Traders work on the floor of the New York Stock Exchange, Feb. 1, 2016, in New York City. Spencer Platt/Getty Images

U.S. stocks staged a late-day rally on Wednesday as an 8 percent jump in oil prices lifted beaten-down energy shares and financials rebounded.

The Nasdaq stayed weaker but ended well off the day's lows.

Oil prices snapped a two-day rout as after investors took advantage of a weaker U.S. dollar. Comments by Russia's foreign minister reignited hopes of a deal among oil producers to trim output.

The energy index jumped 4 percent.

"Oil helped turn around the overall market. The market shot up like an arrow and then what you had was a lot of short covers," said Robert Pavlik, chief market strategist at Boston Private Wealth in New York.

The dollar's decline eased worries about the impact of dollar strength on U.S. multinationals' earnings. Shares of 3M Co., up 3.1 percent at $152.52, led gains in the Dow.

The Dow Jones industrial average ended up 183.12 points, or 1.13 percent, to 16,336.66, the S&P 500 gained 9.5 points, or 0.5 percent, to 1,912.53 and the Nasdaq Composite dropped 12.71 points, or 0.28 percent, to 4,504.24.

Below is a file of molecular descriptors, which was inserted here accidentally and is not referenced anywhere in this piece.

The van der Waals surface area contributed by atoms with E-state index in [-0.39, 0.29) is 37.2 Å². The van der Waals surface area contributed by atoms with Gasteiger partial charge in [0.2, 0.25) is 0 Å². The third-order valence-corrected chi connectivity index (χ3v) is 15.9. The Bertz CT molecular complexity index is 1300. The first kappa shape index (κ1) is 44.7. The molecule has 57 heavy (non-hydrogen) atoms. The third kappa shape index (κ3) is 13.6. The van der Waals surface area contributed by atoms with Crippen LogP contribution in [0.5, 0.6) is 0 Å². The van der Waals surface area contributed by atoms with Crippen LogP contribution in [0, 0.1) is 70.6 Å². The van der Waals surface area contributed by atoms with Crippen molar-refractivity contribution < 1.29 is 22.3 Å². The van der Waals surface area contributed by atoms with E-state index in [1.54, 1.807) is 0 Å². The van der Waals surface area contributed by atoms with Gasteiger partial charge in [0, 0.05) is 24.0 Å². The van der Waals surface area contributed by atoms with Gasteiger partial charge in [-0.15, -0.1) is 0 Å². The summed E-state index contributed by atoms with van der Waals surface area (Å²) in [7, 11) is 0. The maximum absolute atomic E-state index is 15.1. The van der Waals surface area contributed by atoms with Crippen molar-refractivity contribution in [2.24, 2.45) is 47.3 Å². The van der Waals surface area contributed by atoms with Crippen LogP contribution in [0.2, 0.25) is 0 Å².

Apple, up 2 percent at $96.35, returned to its position as the world's most valuable company, pushing Alphabet back into second place as the Internet giant's shares dropped 4 percent to $749.38.

The S&P materials was up 3.3 percent, the day's second-best performing sector. The S&P financial index ended down just 0.1 percent after hitting its lowest in more than two years.

Stocks' late-day rally reversed sharp losses in morning trading. U.S. data showed the economy's service sector expanded at a slower-than-expected rate, raising concerns that weakness in manufacturing was spreading to other areas of the economy.

In other economic news, ADP data showed private employers added more jobs than expected in January. The data comes ahead of the government's more comprehensive employment report on Friday.

Tepid U.S. growth, falling oil prices, and fears regarding a China-led global slowdown have combined to drive stocks down sharply since the start of the year.

About 10.2 billion shares changed hands on U.S. exchanges, above the 9.2 billion daily average for the past 20 trading days, according to Thomson Reuters data.

Advancing issues outnumbered decliners on the NYSE 1,920 to 1,102, for a 1.74-to-1 ratio on the upside; on the Nasdaq, 1,393 issues fell and 1,391 advanced for a 1.00-to-1 ratio favoring decliners.

The S&P 500 posted 22 new 52-week highs and 56 new lows; the Nasdaq recorded 16 new highs and 236 new lows.

(Additional reporting by Tanya Agrawal; and Abhiram Nandakumar; Editing by Savio D'Souza and Richard Chang)